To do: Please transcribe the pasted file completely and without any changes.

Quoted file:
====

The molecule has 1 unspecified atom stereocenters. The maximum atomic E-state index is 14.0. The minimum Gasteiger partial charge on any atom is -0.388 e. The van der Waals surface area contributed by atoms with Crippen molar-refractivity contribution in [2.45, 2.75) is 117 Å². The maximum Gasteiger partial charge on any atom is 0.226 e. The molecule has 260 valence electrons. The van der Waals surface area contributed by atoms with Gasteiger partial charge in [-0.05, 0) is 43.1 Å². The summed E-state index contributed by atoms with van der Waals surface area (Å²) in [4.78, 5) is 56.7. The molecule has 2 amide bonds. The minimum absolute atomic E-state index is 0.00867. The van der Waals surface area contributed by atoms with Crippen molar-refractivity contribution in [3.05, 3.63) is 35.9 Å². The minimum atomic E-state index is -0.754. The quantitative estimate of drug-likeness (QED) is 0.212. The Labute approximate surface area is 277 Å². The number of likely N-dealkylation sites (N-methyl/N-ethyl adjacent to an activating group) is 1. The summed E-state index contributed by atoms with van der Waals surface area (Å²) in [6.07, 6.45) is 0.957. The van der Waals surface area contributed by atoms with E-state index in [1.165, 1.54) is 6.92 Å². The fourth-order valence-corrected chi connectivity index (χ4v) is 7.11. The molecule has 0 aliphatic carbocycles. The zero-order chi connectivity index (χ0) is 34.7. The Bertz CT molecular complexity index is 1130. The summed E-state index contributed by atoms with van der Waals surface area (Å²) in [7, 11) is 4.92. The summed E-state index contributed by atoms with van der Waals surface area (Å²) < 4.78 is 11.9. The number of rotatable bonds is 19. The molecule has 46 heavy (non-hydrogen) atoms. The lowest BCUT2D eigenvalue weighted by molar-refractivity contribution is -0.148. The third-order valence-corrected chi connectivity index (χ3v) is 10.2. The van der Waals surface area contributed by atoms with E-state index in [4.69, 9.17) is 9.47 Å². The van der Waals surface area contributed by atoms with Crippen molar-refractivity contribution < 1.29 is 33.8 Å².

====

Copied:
The molecule has 1 unspecified atom stereocenters. The maximum atomic E-state index is 14.0. The minimum Gasteiger partial charge on any atom is -0.388 e. The van der Waals surface area contributed by atoms with Crippen molar-refractivity contribution in [2.45, 2.75) is 117 Å². The maximum Gasteiger partial charge on any atom is 0.226 e. The molecule has 260 valence electrons. The van der Waals surface area contributed by atoms with Gasteiger partial charge in [-0.05, 0) is 43.1 Å². The summed E-state index contributed by atoms with van der Waals surface area (Å²) in [4.78, 5) is 56.7. The molecule has 2 amide bonds. The minimum absolute atomic E-state index is 0.00867. The van der Waals surface area contributed by atoms with Crippen molar-refractivity contribution in [3.05, 3.63) is 35.9 Å². The minimum atomic E-state index is -0.754. The quantitative estimate of drug-likeness (QED) is 0.212. The Labute approximate surface area is 277 Å². The number of likely N-dealkylation sites (N-methyl/N-ethyl adjacent to an activating group) is 1. The summed E-state index contributed by atoms with van der Waals surface area (Å²) in [6.07, 6.45) is 0.957. The van der Waals surface area contributed by atoms with E-state index in [1.165, 1.54) is 6.92 Å². The fourth-order valence-corrected chi connectivity index (χ4v) is 7.11. The molecule has 0 aliphatic carbocycles. The zero-order chi connectivity index (χ0) is 34.7. The Bertz CT molecular complexity index is 1130. The summed E-state index contributed by atoms with van der Waals surface area (Å²) in [7, 11) is 4.92. The summed E-state index contributed by atoms with van der Waals surface area (Å²) < 4.78 is 11.9. The number of rotatable bonds is 19. The molecule has 46 heavy (non-hydrogen) atoms. The lowest BCUT2D eigenvalue weighted by molar-refractivity contribution is -0.148. The third-order valence-corrected chi connectivity index (χ3v) is 10.2. The van der Waals surface area contributed by atoms with E-state index in [4.69, 9.17) is 9.47 Å². The van der Waals surface area contributed by atoms with Crippen molar-refractivity contribution < 1.29 is 33.8 Å².